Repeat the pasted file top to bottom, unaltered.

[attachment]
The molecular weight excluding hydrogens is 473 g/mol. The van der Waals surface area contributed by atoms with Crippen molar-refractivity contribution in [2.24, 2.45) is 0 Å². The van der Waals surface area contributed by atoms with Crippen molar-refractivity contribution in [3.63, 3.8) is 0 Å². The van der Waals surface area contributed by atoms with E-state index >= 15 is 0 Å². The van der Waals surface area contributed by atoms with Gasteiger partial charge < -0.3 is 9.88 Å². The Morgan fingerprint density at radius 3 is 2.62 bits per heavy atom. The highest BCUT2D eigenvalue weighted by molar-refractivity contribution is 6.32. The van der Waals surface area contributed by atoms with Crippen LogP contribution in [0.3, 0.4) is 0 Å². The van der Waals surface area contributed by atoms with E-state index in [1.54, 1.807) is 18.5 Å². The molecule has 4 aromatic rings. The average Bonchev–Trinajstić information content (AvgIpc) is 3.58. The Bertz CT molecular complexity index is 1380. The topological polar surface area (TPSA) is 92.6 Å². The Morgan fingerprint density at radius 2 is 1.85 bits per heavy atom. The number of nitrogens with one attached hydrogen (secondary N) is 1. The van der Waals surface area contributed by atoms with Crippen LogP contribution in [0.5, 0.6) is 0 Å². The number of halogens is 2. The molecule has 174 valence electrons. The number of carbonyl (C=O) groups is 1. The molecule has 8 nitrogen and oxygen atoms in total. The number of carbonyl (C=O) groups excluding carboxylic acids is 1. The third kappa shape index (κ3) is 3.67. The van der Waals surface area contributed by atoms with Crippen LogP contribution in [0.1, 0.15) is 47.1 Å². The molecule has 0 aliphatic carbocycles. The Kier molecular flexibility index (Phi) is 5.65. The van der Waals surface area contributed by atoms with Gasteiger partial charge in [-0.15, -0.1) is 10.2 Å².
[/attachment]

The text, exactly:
The molecular weight excluding hydrogens is 473 g/mol. The van der Waals surface area contributed by atoms with Crippen molar-refractivity contribution in [2.24, 2.45) is 0 Å². The van der Waals surface area contributed by atoms with Crippen molar-refractivity contribution in [3.63, 3.8) is 0 Å². The van der Waals surface area contributed by atoms with E-state index >= 15 is 0 Å². The van der Waals surface area contributed by atoms with Gasteiger partial charge < -0.3 is 9.88 Å². The Morgan fingerprint density at radius 3 is 2.62 bits per heavy atom. The highest BCUT2D eigenvalue weighted by molar-refractivity contribution is 6.32. The van der Waals surface area contributed by atoms with Crippen LogP contribution in [0.3, 0.4) is 0 Å². The van der Waals surface area contributed by atoms with E-state index in [1.54, 1.807) is 18.5 Å². The molecule has 4 aromatic rings. The average Bonchev–Trinajstić information content (AvgIpc) is 3.58. The Bertz CT molecular complexity index is 1380. The topological polar surface area (TPSA) is 92.6 Å². The Morgan fingerprint density at radius 2 is 1.85 bits per heavy atom. The number of nitrogens with one attached hydrogen (secondary N) is 1. The van der Waals surface area contributed by atoms with Crippen LogP contribution in [0.5, 0.6) is 0 Å². The number of halogens is 2. The molecule has 174 valence electrons. The number of carbonyl (C=O) groups is 1. The molecule has 8 nitrogen and oxygen atoms in total. The number of carbonyl (C=O) groups excluding carboxylic acids is 1. The third kappa shape index (κ3) is 3.67. The van der Waals surface area contributed by atoms with Crippen LogP contribution in [0.1, 0.15) is 47.1 Å². The molecule has 0 aliphatic carbocycles. The Kier molecular flexibility index (Phi) is 5.65. The van der Waals surface area contributed by atoms with Gasteiger partial charge in [-0.15, -0.1) is 10.2 Å².